By so doing a somewhat greater proportionof the suspended solids have been recovered, but by far the .greater portion has still remained in suspension and escaped through the lters and presses into the waste outlet. As one illustration of our experiments with thisfcharacteristic of the slopv we have'foundthat due to its lactic acid content the vaverage raw slop has a hydrogen-ion concentration of approximately 4 pH. In order to free the small grain elements from this slop two distinct and-mutually n conditions must obtain.
First-.11', the pn of the slop must be changed to' a working-range near its isoelectric point which in the case of a Bourbon slop is beween 6.5 pH and 9- pH. When the pH of such slop is within these limits the admixture of a proper precipitation agent will efilcient and rapid separation of the small suspended elements from thel colloidal suspensions in whichthey have been held.
Secondly. after the slop has been placed in a Aproper condltion'for treatment an agent having the characteristic of causing precipitation, betrelatively'high oxidation potential and is relatively inexpensive. Chlorine may be used in its gaseous or lliquid form or may be introduced in the .form of a solution. The primary advantage of using chlorine alone rides in the fact that no additional solids will appear in the final products. Other precipitation agents may be used in this process should occasion demand. These agents may be classied as chlorine-liberating compounds such as calcium hypochlorite, sodium hypochlorite, potassium hypochlorite and bleach-hy ing powder. Upon mixing with thev liquid slop these agents form hypochlorous acid which readily disassociates to form chlorine, oxygen and hydrochloric acid. 'I'hese `in turn cause the precipitation of the suspended grain elements heretotore mentioned. It is also found that alkaline agents such as trisodiumphosphate, soda ashand the like are well suited to bring the pH concentration of the slop within the working range near the isoelectric point. Experiments have shown that unless the pH of the slop is within this range the desired complete precipitation cannot take place regardless lof the amount of chlorine used.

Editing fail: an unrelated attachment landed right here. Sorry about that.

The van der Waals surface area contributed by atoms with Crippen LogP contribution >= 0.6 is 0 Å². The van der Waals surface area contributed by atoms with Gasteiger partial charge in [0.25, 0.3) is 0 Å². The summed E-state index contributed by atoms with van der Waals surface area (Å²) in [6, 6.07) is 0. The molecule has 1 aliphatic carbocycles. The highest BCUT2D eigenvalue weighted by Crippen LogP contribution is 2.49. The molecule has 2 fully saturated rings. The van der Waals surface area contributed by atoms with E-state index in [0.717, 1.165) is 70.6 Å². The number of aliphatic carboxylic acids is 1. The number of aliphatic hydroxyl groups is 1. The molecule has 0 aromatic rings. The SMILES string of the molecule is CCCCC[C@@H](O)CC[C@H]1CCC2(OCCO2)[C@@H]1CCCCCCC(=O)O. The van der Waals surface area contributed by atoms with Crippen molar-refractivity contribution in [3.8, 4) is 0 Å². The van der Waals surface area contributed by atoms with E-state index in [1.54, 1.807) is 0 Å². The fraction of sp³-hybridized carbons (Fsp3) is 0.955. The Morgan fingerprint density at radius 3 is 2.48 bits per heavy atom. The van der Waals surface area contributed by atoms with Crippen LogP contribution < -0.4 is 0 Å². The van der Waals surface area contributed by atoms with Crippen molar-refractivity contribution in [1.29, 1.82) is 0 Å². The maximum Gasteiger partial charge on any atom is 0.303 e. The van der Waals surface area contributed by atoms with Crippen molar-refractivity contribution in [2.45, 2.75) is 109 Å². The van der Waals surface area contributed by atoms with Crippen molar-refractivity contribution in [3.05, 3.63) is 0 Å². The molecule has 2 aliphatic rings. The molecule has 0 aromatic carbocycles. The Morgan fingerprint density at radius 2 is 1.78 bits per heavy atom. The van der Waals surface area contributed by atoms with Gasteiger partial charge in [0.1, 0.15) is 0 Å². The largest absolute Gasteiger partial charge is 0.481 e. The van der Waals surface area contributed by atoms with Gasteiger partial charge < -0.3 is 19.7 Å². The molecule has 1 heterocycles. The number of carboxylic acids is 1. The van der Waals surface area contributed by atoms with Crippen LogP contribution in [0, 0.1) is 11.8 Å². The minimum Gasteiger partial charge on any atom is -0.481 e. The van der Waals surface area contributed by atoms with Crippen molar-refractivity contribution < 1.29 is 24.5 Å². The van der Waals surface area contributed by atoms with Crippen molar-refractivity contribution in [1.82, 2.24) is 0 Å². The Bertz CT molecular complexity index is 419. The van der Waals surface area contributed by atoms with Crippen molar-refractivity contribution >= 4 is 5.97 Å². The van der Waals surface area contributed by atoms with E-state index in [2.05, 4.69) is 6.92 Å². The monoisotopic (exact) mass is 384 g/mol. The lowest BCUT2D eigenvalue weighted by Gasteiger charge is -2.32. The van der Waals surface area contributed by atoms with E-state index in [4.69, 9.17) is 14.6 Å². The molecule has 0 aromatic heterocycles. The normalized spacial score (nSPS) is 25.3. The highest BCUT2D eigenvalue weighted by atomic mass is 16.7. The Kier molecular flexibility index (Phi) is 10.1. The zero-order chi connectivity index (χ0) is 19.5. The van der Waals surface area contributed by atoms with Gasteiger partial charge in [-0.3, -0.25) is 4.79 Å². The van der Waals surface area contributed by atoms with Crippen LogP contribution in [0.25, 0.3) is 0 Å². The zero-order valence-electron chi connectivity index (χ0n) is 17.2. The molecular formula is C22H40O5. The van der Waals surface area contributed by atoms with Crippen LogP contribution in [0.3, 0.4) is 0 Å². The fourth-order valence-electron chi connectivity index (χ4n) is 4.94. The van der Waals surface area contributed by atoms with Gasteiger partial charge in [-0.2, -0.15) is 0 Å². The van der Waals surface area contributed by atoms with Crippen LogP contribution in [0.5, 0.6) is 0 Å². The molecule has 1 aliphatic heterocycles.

Conversely, unless an agent having a high oxida tion potential is used, the desired 'complete precipitation cannot take place regardless of the value of the pH even if ltcorresponds to the isoelectric point of the slop.